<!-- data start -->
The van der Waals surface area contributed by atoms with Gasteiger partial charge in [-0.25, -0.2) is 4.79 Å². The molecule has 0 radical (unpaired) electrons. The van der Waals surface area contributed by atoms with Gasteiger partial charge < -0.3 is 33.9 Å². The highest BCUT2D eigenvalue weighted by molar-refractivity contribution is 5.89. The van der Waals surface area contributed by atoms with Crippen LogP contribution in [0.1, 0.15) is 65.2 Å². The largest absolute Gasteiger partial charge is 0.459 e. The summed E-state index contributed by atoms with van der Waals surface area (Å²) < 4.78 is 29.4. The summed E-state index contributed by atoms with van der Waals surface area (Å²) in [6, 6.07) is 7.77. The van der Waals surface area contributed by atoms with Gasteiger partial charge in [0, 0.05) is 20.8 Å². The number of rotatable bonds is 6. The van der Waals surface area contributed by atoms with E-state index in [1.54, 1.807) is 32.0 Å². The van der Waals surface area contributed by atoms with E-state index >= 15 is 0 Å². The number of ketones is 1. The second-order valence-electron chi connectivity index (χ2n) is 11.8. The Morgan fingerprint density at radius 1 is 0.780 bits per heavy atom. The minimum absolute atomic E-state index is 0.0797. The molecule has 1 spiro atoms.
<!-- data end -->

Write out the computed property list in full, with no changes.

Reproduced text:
The van der Waals surface area contributed by atoms with Gasteiger partial charge in [-0.25, -0.2) is 4.79 Å². The molecule has 0 radical (unpaired) electrons. The van der Waals surface area contributed by atoms with Gasteiger partial charge < -0.3 is 33.9 Å². The highest BCUT2D eigenvalue weighted by molar-refractivity contribution is 5.89. The van der Waals surface area contributed by atoms with Crippen LogP contribution in [0.1, 0.15) is 65.2 Å². The largest absolute Gasteiger partial charge is 0.459 e. The summed E-state index contributed by atoms with van der Waals surface area (Å²) < 4.78 is 29.4. The summed E-state index contributed by atoms with van der Waals surface area (Å²) in [6, 6.07) is 7.77. The van der Waals surface area contributed by atoms with Gasteiger partial charge in [0, 0.05) is 20.8 Å². The number of rotatable bonds is 6. The van der Waals surface area contributed by atoms with E-state index in [1.54, 1.807) is 32.0 Å². The van der Waals surface area contributed by atoms with E-state index >= 15 is 0 Å². The number of ketones is 1. The second-order valence-electron chi connectivity index (χ2n) is 11.8. The Morgan fingerprint density at radius 1 is 0.780 bits per heavy atom. The minimum absolute atomic E-state index is 0.0797. The molecule has 1 spiro atoms.